Generics & Type Parameters

We can use generic classes and type parameters in many, many contexts -- but so that we can develop a concrete example, let us suppose that we are trying to implement a stack to store various objects. Indeed, perhaps we see in our future the need for a stack of Strings for one program, a stack of Files for another -- maybe even a stack of objects of type Card for a poker program.

Without type parameters, we might try to implement separate stack classes for each type, but rewriting and maintaining such code is tedious and error-prone. (Note, we had no other way to do this until Java 1.5!)

We alternatively might try creating stacks where the elements were of Object type, but then the client has to deal with casting, which is error-prone. In particular, run-time errors can occur if types don't match, as shown below:

StackOfObjects s = new StackOfObjects();
Apple a = new Apple();
Orange b = new Orange();
a = (Apple) (s.pop()); // <-- this produces a run-time error

With a generic class, we can avoid casting in the client code, and type mismatch errors can be discovered at compile-time instead of run-time, as the below code demonstrates. Of course, as programmers, we always much prefer compile-time errors over run-time errors -- they are far easier to find and fix!

Stack<Apple> s = new Stack<Apple>();
Apple a = new Apple();
Orange b = new Orange();
s.push(b); // <-- compile-time error
a = s.pop();

As can be seen above, we pass to the class Stack the type of object we require it to contain (i.e., "Apple") in between angle brackets.

To see how to make a generic class that accepts a type parameter, let's take a peek "under the hood" at how the generic Stack class above might have been defined:

public class Stack<Item> implements Iterable<Item>{                                            

	private Item[] items;   // <-- we can use "Item" as a type now!
	private int size;
	public Stack() {
		//items = new Item[];  // <-- generic array creation is not allowed :o(
		items = (Item[]) (new Object[1]);  // <-- so we have to settle for this        
		size = 0; 

       /* .... */ 

The key piece above that makes the Stack class above generic is the <Item> immediately following the word Stack. When such angle brackets are present after the class name, the type name specified (e.g., Item) will be replaced in the rest of the code that makes up the class with whatever the client specifies (Apple for instance). In the implementation shown, this replacement includes where Item is passed as a type parameter to the Iterable interface in the latter part of the class declaration. There are some exceptions, however. For example, generic array creation is not allowed in Java, so where we might want to do this: Items[] items = new Item[], we have to settle for a statement with a very ugly cast: Items[] items = (Item[]) (new Object[1]);.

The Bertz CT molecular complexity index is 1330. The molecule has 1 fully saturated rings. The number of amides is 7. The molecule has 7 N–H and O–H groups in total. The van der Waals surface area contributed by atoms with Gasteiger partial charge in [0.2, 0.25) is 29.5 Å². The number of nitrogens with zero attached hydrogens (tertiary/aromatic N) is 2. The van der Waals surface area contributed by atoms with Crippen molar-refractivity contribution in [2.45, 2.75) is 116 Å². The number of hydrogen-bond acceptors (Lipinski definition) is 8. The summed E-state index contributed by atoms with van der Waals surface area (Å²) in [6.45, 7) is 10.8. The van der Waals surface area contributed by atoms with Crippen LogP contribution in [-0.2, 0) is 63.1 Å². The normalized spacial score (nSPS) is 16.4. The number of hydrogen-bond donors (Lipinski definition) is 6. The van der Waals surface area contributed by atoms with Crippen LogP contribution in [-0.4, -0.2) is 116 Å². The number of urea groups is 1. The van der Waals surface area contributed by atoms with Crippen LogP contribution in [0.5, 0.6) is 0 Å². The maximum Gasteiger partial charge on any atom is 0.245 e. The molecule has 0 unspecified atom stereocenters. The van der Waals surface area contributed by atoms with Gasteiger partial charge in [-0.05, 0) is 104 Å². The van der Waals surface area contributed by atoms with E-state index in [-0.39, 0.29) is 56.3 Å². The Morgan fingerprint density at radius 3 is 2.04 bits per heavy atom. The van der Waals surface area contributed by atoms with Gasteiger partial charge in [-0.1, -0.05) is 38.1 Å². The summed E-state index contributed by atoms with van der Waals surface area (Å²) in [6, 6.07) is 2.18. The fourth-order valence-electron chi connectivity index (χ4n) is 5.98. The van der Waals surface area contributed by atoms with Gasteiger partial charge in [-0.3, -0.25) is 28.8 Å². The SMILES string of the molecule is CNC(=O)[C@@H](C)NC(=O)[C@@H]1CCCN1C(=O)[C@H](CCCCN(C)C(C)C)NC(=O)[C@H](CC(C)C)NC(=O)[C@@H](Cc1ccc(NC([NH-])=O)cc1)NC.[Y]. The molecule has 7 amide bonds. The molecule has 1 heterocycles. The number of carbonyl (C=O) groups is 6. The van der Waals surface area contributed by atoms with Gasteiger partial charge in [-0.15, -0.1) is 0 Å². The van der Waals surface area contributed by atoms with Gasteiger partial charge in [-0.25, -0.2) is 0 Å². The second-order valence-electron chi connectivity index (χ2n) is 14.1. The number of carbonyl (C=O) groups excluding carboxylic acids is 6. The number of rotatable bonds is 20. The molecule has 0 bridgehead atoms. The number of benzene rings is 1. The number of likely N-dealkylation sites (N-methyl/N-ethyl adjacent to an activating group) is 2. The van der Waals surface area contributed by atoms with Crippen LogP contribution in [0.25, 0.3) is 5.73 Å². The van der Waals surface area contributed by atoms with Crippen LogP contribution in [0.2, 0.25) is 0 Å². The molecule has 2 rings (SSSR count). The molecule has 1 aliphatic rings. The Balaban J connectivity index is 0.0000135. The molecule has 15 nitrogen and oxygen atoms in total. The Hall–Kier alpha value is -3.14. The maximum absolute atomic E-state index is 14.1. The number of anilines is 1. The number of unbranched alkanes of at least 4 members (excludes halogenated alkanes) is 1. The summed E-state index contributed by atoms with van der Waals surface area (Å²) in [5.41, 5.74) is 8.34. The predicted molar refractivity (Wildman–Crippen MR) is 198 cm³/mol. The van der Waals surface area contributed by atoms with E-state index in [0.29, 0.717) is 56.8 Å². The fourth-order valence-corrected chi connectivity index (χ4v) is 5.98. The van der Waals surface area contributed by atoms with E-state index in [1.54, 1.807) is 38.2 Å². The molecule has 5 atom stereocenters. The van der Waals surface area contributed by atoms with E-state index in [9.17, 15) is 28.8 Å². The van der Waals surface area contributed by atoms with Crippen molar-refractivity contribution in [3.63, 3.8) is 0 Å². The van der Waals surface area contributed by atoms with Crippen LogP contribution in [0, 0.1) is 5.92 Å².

In some circumstances, one may wish to require that whatever class the client specifies for Item implements some interface. For example, suppose we wanted to limit our custom Stack class above to supporting only the pushing of items that come from a class that implements the Comparable interface. In this case, we would change the class declaration to look like this:

public class Stack<Item extends Comparable<Item>> implements Iterable<Item>{ /* .... */ }

One is not limited to a single type parameter in a generic class either. We just separate the types by commas inside the angle brackets. As an example, suppose a class named BST needed the client to specify two types, to be named Key (which must implement the Comparable interface) and Value inside the class. Here's what the class declaration would look like:

public class BST<Key extends Comparable<Key>, Value> { /* ... */ }

When we require a type parameter to implement a particular interface or to extend a particular class (as is the case with both the Item and Key type parameters above), we say the type parameter is a bounded type parameter. Curiously, regardless of whether we are bounding our type parameter with a class or an interface, we always use the extends keyword -- never the word implements.

The preceding examples showed some type parameters with a single bound, but a type parameter can have multiple bounds too! Here's the syntax:

<T extends B1 & B2 & B3>
A type parameter with multiple bounds is considered a subtype of all the types listed in the bound. In other words, if one of the types listed is a class, then the type parameter must be a subclass of that class; if one of the types listed is an interface, then the type parameter must implement that interface.

Importantly, if one of the types listed in the bound is a class, it must be specified first. For example:

class A { /* ... */ }
interface B { /* ... */ }
interface C { /* ... */ }

class D <T extends A & B & C> { /* ... */ }

class E <T extends B & A & C> { /* ... */ }   // <-- compile-time error, the type A
                                              //     needs to come first as it is a class

One can make generic methods too!

The following are the rules of the road when defining generic methods:

The following example shows how one can use a single generic method to print the contents of any array, regardless of the type of objects the array contains:

public class GenericMethodTest {

   public static <E> void printArray( E[] inputArray ) {
      for (E element : inputArray) {
         System.out.printf("%s ", element);

   public static void main(String args[]) {
      Integer[] intArray = { 1, 2, 3, 4, 5 };
      Double[] doubleArray = { 1.1, 2.2, 3.3, 4.4 };
      Character[] charArray = { 'H', 'E', 'L', 'L', 'O' };

      printArray(intArray);      // passed an Integer array
      printArray(doubleArray);   // passed a Double array
      printArray(charArray);     // passed a Character array

Here's the output of the above:

1 2 3 4 5 
1.1 2.2 3.3 4.4